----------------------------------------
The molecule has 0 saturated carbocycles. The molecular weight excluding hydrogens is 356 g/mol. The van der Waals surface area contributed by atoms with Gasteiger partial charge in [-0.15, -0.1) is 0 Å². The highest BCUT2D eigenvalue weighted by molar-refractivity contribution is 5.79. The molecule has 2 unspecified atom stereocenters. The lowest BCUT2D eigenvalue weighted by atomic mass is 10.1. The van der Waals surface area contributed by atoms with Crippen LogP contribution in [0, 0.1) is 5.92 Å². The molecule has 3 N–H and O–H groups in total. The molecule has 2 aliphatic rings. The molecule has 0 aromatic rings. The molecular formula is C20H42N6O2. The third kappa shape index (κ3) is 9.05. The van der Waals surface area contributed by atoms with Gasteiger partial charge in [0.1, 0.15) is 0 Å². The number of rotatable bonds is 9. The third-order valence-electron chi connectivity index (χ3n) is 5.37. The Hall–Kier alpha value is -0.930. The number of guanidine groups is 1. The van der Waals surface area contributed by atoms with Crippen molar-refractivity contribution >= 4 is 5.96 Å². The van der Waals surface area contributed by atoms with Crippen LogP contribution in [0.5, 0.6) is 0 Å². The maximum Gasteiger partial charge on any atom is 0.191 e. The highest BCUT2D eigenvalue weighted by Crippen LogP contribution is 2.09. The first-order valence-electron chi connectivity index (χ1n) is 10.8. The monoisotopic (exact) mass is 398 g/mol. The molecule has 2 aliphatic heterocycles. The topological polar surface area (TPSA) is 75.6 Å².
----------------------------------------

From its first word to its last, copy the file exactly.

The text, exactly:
The molecule has 0 saturated carbocycles. The molecular weight excluding hydrogens is 356 g/mol. The van der Waals surface area contributed by atoms with Gasteiger partial charge in [-0.15, -0.1) is 0 Å². The highest BCUT2D eigenvalue weighted by molar-refractivity contribution is 5.79. The molecule has 2 unspecified atom stereocenters. The lowest BCUT2D eigenvalue weighted by atomic mass is 10.1. The van der Waals surface area contributed by atoms with Crippen LogP contribution in [0, 0.1) is 5.92 Å². The molecule has 3 N–H and O–H groups in total. The molecule has 2 aliphatic rings. The molecule has 0 aromatic rings. The molecular formula is C20H42N6O2. The third kappa shape index (κ3) is 9.05. The van der Waals surface area contributed by atoms with Gasteiger partial charge in [0.1, 0.15) is 0 Å². The number of rotatable bonds is 9. The third-order valence-electron chi connectivity index (χ3n) is 5.37. The Hall–Kier alpha value is -0.930. The number of guanidine groups is 1. The van der Waals surface area contributed by atoms with Crippen molar-refractivity contribution >= 4 is 5.96 Å². The van der Waals surface area contributed by atoms with Crippen LogP contribution in [0.5, 0.6) is 0 Å². The maximum Gasteiger partial charge on any atom is 0.191 e. The highest BCUT2D eigenvalue weighted by Crippen LogP contribution is 2.09. The first-order valence-electron chi connectivity index (χ1n) is 10.8. The monoisotopic (exact) mass is 398 g/mol. The molecule has 2 aliphatic heterocycles. The topological polar surface area (TPSA) is 75.6 Å².